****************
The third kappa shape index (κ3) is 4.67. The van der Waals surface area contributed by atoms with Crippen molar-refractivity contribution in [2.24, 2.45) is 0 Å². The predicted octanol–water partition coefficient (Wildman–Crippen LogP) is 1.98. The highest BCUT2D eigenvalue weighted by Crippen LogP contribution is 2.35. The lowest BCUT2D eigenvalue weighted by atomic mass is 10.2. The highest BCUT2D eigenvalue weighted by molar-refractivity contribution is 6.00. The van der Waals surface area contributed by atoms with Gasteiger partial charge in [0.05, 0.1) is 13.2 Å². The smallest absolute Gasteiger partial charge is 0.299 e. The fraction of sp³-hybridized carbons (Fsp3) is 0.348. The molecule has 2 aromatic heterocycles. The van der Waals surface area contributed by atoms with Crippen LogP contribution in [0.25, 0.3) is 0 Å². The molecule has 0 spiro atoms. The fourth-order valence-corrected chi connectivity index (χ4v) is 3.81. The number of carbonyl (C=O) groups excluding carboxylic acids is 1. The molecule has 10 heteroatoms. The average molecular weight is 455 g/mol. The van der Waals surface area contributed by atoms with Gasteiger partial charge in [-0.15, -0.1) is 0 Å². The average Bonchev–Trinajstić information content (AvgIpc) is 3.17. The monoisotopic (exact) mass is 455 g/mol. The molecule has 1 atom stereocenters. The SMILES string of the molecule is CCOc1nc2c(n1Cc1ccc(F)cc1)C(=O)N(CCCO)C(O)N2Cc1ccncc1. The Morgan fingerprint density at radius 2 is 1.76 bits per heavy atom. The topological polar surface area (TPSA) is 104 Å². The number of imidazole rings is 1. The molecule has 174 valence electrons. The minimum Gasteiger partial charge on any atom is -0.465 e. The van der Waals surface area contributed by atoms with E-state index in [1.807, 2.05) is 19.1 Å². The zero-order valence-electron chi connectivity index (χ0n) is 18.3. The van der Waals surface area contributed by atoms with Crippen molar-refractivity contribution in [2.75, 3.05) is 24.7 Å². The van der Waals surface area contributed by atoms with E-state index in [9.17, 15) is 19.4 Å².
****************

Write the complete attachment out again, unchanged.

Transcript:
The third kappa shape index (κ3) is 4.67. The van der Waals surface area contributed by atoms with Crippen molar-refractivity contribution in [2.24, 2.45) is 0 Å². The predicted octanol–water partition coefficient (Wildman–Crippen LogP) is 1.98. The highest BCUT2D eigenvalue weighted by Crippen LogP contribution is 2.35. The lowest BCUT2D eigenvalue weighted by atomic mass is 10.2. The highest BCUT2D eigenvalue weighted by molar-refractivity contribution is 6.00. The van der Waals surface area contributed by atoms with Gasteiger partial charge in [0.05, 0.1) is 13.2 Å². The smallest absolute Gasteiger partial charge is 0.299 e. The fraction of sp³-hybridized carbons (Fsp3) is 0.348. The molecule has 2 aromatic heterocycles. The van der Waals surface area contributed by atoms with Crippen LogP contribution in [0.25, 0.3) is 0 Å². The molecule has 0 spiro atoms. The fourth-order valence-corrected chi connectivity index (χ4v) is 3.81. The number of carbonyl (C=O) groups excluding carboxylic acids is 1. The molecule has 10 heteroatoms. The average molecular weight is 455 g/mol. The van der Waals surface area contributed by atoms with Gasteiger partial charge in [-0.15, -0.1) is 0 Å². The average Bonchev–Trinajstić information content (AvgIpc) is 3.17. The monoisotopic (exact) mass is 455 g/mol. The molecule has 1 atom stereocenters. The SMILES string of the molecule is CCOc1nc2c(n1Cc1ccc(F)cc1)C(=O)N(CCCO)C(O)N2Cc1ccncc1. The Morgan fingerprint density at radius 2 is 1.76 bits per heavy atom. The topological polar surface area (TPSA) is 104 Å². The number of imidazole rings is 1. The molecule has 174 valence electrons. The minimum Gasteiger partial charge on any atom is -0.465 e. The van der Waals surface area contributed by atoms with E-state index in [1.807, 2.05) is 19.1 Å². The zero-order valence-electron chi connectivity index (χ0n) is 18.3. The van der Waals surface area contributed by atoms with Crippen molar-refractivity contribution in [2.75, 3.05) is 24.7 Å². The van der Waals surface area contributed by atoms with E-state index in [9.17, 15) is 19.4 Å².